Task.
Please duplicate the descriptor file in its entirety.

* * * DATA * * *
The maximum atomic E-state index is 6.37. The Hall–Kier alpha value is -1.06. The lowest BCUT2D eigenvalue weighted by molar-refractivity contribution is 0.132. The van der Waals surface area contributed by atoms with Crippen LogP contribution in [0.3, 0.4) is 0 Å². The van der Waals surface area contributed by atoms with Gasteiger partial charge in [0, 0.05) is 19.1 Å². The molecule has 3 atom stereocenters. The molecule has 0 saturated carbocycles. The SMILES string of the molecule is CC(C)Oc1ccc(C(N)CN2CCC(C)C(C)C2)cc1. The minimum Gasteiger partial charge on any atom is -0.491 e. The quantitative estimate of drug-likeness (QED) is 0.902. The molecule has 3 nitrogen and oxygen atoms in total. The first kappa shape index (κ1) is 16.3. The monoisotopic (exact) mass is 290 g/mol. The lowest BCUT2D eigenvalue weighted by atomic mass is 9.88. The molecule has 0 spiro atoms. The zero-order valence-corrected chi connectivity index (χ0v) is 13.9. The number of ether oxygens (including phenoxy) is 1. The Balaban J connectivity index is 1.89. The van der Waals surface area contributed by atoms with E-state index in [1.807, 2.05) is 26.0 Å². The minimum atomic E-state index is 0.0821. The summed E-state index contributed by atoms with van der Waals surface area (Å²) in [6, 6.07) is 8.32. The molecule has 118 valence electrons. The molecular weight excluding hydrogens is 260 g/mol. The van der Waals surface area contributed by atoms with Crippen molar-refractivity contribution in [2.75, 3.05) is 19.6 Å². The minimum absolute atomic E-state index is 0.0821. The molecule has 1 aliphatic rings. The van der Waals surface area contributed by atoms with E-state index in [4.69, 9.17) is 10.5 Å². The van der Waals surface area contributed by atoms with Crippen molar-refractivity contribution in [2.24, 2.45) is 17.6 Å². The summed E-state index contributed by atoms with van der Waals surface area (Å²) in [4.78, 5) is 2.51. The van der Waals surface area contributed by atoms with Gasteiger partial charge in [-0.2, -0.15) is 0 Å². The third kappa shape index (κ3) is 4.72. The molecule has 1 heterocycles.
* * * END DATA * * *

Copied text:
The maximum atomic E-state index is 6.37. The Hall–Kier alpha value is -1.06. The lowest BCUT2D eigenvalue weighted by molar-refractivity contribution is 0.132. The van der Waals surface area contributed by atoms with Crippen LogP contribution in [0.3, 0.4) is 0 Å². The van der Waals surface area contributed by atoms with Gasteiger partial charge in [0, 0.05) is 19.1 Å². The molecule has 3 atom stereocenters. The molecule has 0 saturated carbocycles. The SMILES string of the molecule is CC(C)Oc1ccc(C(N)CN2CCC(C)C(C)C2)cc1. The minimum Gasteiger partial charge on any atom is -0.491 e. The quantitative estimate of drug-likeness (QED) is 0.902. The molecule has 3 nitrogen and oxygen atoms in total. The first kappa shape index (κ1) is 16.3. The monoisotopic (exact) mass is 290 g/mol. The lowest BCUT2D eigenvalue weighted by atomic mass is 9.88. The molecule has 0 spiro atoms. The zero-order valence-corrected chi connectivity index (χ0v) is 13.9. The number of ether oxygens (including phenoxy) is 1. The Balaban J connectivity index is 1.89. The van der Waals surface area contributed by atoms with E-state index in [1.807, 2.05) is 26.0 Å². The minimum atomic E-state index is 0.0821. The summed E-state index contributed by atoms with van der Waals surface area (Å²) in [6, 6.07) is 8.32. The molecule has 118 valence electrons. The molecular weight excluding hydrogens is 260 g/mol. The van der Waals surface area contributed by atoms with Crippen molar-refractivity contribution in [2.75, 3.05) is 19.6 Å². The minimum absolute atomic E-state index is 0.0821. The molecule has 1 aliphatic rings. The van der Waals surface area contributed by atoms with E-state index in [4.69, 9.17) is 10.5 Å². The van der Waals surface area contributed by atoms with Crippen molar-refractivity contribution in [2.24, 2.45) is 17.6 Å². The summed E-state index contributed by atoms with van der Waals surface area (Å²) in [4.78, 5) is 2.51. The van der Waals surface area contributed by atoms with Gasteiger partial charge in [-0.2, -0.15) is 0 Å². The third kappa shape index (κ3) is 4.72. The molecule has 1 heterocycles.